Photo: members of the regional statistics network in Buskerud.
Throughout society we find an increased demand for numerical information. In a digital world, the access to data multiplies. We also have powerful tools to process them.
Academic libraries must defend their budgets.
- How do you contribute to teaching, study and research?
Public libraries are scrutinized by the municipalities that finance them.
- Do they deliver the goods (or rather services)?
- How do they compare with other libraries?
- Are there savings to be made?
- Can services be expanded – at no extra cost?
Some of the questions and arguments are reasonable. Others are not. But librarians must understand statistical methods and statistical reasoning in order to separate serious queries from meaningless questions.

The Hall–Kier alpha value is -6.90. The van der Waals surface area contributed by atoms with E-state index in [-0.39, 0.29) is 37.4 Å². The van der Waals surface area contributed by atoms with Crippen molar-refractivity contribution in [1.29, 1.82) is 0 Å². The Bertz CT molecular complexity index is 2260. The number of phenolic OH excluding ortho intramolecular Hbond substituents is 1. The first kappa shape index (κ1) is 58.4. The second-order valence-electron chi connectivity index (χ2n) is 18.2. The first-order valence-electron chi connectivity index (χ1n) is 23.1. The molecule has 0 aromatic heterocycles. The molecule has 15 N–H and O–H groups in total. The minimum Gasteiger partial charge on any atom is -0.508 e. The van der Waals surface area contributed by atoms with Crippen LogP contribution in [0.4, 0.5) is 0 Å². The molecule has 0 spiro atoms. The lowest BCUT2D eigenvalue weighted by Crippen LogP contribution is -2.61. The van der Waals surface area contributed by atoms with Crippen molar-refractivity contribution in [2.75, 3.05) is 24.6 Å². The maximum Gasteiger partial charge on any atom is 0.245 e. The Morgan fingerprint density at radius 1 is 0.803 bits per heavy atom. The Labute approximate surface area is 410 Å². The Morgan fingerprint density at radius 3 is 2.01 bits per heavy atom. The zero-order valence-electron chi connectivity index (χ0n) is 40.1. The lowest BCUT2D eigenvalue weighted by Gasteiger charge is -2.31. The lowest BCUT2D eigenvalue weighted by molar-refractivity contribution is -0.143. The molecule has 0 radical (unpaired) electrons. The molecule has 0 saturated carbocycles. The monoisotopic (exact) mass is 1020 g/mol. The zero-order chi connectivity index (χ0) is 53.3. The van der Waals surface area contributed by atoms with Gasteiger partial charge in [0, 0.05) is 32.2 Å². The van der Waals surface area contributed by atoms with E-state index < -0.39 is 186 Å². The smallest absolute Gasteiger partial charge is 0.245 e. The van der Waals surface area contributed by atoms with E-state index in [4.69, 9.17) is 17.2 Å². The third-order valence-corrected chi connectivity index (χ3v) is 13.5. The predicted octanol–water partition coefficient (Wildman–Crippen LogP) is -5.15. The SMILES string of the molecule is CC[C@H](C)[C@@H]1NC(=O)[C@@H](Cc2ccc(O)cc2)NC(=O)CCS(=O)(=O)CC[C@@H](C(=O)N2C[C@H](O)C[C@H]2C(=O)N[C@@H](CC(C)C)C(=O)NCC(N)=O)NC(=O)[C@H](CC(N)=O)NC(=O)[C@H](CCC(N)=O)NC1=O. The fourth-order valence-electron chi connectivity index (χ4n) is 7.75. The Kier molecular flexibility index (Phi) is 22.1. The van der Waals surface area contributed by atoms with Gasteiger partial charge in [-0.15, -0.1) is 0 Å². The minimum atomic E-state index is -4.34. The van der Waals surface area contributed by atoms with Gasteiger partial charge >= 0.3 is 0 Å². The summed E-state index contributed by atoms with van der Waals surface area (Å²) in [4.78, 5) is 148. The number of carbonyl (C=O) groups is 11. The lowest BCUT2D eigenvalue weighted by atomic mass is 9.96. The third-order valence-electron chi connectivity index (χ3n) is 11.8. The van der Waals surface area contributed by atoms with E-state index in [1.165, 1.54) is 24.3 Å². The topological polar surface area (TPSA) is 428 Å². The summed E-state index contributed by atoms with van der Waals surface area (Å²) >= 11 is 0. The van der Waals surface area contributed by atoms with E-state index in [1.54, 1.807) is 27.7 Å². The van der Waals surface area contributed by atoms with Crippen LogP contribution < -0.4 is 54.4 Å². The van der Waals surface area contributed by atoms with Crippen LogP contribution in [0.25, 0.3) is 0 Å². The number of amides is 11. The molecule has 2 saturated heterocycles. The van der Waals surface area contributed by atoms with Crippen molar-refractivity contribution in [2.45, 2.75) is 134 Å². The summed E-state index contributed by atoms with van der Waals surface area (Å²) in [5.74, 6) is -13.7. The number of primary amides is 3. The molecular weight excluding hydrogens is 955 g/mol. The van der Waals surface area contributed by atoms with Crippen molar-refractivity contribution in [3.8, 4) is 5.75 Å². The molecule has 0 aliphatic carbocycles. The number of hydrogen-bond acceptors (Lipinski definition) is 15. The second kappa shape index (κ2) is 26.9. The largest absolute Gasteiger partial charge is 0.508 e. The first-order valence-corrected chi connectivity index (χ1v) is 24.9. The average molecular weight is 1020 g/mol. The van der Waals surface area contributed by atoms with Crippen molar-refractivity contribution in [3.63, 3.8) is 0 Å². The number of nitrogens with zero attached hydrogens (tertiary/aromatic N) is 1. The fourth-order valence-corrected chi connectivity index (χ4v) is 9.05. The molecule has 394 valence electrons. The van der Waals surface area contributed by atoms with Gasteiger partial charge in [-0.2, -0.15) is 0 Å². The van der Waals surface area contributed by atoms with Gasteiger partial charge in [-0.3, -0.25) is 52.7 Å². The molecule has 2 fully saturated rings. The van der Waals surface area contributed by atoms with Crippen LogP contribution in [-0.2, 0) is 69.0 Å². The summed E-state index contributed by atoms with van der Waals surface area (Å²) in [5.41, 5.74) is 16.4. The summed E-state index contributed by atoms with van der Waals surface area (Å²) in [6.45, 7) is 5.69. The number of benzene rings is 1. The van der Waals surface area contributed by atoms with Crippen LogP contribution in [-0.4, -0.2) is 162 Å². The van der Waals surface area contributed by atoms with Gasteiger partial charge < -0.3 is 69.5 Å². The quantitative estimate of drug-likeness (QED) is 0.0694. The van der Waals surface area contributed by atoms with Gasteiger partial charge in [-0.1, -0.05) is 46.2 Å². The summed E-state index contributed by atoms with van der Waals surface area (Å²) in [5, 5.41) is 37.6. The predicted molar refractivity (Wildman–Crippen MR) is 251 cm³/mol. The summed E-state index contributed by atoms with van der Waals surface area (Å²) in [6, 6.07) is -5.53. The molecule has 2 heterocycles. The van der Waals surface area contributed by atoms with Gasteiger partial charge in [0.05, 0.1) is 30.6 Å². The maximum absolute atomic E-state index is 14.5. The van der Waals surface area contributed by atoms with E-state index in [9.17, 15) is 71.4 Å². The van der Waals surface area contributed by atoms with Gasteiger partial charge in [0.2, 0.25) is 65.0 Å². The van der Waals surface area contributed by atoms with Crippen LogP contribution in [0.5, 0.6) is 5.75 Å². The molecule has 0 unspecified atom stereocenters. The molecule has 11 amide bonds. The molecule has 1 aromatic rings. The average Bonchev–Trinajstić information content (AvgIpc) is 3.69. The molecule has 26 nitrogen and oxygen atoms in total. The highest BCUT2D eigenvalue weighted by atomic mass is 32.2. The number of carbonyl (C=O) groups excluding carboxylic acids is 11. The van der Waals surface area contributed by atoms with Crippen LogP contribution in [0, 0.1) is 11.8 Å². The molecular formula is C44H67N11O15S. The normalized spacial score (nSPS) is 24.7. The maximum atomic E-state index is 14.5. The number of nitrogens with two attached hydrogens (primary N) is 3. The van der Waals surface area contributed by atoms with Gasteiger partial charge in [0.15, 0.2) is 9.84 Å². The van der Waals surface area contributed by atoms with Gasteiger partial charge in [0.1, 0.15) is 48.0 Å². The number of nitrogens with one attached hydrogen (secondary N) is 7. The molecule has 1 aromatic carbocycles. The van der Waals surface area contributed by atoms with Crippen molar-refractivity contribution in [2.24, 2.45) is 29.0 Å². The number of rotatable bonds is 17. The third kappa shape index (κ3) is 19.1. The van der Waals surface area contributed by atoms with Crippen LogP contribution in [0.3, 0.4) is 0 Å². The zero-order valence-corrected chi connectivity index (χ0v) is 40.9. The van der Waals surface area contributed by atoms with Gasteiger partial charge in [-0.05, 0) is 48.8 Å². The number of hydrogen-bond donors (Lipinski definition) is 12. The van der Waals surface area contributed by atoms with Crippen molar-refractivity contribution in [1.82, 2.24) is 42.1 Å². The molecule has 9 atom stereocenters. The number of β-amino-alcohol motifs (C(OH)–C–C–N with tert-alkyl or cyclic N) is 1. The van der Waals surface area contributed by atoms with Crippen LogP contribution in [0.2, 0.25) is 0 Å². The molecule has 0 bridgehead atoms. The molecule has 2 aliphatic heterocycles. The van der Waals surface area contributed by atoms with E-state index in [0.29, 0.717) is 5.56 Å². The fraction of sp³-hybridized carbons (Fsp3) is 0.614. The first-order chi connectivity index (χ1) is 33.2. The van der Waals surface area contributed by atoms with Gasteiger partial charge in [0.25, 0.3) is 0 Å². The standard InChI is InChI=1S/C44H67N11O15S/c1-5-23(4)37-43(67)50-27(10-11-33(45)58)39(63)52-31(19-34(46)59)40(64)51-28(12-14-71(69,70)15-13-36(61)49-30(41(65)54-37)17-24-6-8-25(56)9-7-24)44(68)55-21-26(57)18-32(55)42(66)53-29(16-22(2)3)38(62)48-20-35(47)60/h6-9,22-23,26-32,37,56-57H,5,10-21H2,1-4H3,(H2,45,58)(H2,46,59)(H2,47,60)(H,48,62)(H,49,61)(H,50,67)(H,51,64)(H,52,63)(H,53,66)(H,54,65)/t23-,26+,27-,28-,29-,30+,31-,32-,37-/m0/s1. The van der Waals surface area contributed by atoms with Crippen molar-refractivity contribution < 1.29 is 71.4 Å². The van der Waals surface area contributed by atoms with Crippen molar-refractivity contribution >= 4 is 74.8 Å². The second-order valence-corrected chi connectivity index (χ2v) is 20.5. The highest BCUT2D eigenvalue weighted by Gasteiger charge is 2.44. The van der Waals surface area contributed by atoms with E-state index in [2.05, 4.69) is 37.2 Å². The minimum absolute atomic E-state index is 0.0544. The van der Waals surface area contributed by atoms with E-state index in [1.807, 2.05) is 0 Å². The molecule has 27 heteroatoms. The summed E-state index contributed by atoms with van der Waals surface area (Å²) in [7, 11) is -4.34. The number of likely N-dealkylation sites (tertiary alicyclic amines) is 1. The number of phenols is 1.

Counting the counties
Norway consists of nineteen counties. The county of Buskerud is leading the pack. It organized two workshops in 2011 – and has set up a statistical support network for public libraries that want to learn from each other. This year the network will focus on traffic counting, using the CTT method developed by Tord Høivik.
Two Statistics for Advocacy courses have already been realized – one in Porsgrunn, for the county of Telemark, and one at Gardermoen, Oslo’s main airport, for people from five different county libraries. Two more have been booked, for the counties of Østfold (May) and Vestfold (October) respectively.
Additional requests for the basic one-day workshop, and also for more advanced workshops on special topics, are expected.
Several of the participants at the big three week workshop called Statistikk i praksis (SIP) (2010-2011) have used their new skills to conduct training courses in their own regions.